Exercise healthy middle school logic
For several years, Charleston County School District officials have discussed adding sports programs at middle schools. The idea has merits, but it doesn’t go far enough.
Introducing football, basketball, volleyball and softball teams in middle schools would certainly lend a sense of community to students. It would let high school coaches observe the middle school development of young athletes who might one day play for them. And it would give students who participate in those sports programs much-needed exercise.
But it isn’t just talented athletes in middle school who could benefit from more exercise. All students would.
There is no state law requiring physical education for middle schoolers. High schoolers are required to take only one class of PE. And yet the state’s child-obesity rate is near epidemic proportions.
The oversight in the law should not deter school districts from focusing on middle school fitness.
According to the federal Centers for Disease Control, 15 percent of adolescents were overweight (between the 85th and 95th percentiles for Body Mass Index) in 2010; 16.7 percent were obese (BMI greater than 95th percentile). Only 17.1 percent achieved the recommended level of physical activity (at least 60 minutes per day); 39.7 percent watched television three or more hours on an average school day.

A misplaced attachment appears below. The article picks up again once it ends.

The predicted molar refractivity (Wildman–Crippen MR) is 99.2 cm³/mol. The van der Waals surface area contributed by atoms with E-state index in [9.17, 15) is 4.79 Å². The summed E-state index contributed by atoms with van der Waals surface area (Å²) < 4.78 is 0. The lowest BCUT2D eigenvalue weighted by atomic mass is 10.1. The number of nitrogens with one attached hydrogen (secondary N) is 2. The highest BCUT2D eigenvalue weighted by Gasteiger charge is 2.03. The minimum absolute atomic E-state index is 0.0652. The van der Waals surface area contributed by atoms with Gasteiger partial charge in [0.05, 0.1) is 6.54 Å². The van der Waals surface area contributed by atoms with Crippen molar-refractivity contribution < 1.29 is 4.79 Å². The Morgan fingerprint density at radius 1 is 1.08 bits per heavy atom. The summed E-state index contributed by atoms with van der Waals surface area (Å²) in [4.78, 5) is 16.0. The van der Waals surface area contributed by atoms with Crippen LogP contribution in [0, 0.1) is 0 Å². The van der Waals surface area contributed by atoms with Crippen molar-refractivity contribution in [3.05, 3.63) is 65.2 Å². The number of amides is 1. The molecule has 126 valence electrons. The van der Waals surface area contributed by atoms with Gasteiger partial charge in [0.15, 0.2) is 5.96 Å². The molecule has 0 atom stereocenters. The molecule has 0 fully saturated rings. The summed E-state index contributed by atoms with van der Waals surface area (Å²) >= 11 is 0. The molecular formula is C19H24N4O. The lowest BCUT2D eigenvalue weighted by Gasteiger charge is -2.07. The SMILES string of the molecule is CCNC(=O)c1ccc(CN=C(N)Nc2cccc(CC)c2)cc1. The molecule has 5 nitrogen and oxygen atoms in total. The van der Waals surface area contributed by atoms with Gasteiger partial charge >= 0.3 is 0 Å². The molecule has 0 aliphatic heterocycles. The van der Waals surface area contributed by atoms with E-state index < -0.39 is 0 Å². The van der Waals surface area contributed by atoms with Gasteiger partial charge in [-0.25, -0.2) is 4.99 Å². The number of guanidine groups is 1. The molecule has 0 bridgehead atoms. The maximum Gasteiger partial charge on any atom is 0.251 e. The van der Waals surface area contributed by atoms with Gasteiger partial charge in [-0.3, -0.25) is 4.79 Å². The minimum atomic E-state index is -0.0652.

Children who form good exercise habits in middle school would likely have better habits in high school, too.
If the district should find a way to establish sports teams for middle schoolers, it should also find a way to establish exercise classes that all the other students would be expected to take, just as they take history and math.
Obese children often have increased health and social problems. Exercise and improved nutrition are the most obvious ways to reduce obesity.
Academic leaders’ anxiety about having enough classroom time for students is understandable.
But studies have concluded that students perform better academically if they have some exercise.
Indeed, studies have shown that even when their academic class time is abbreviated to allow for physical activities, students often improve their classroom performances.
And what children would not benefit from learning first-hand about teamwork, cooperation and sportsmanship?
As always, the Charleston County School District will have to consider the expense of adding sports to middle schools. A rough estimate is that it would cost up to $1.5 million.
However, the Dorchester 2 School District started a middle school sports program about five years ago. The cost to the district is mostly covered by admission fees to sporting events.
But the health, social and academic costs of children not getting enough exercise transcends financial measure.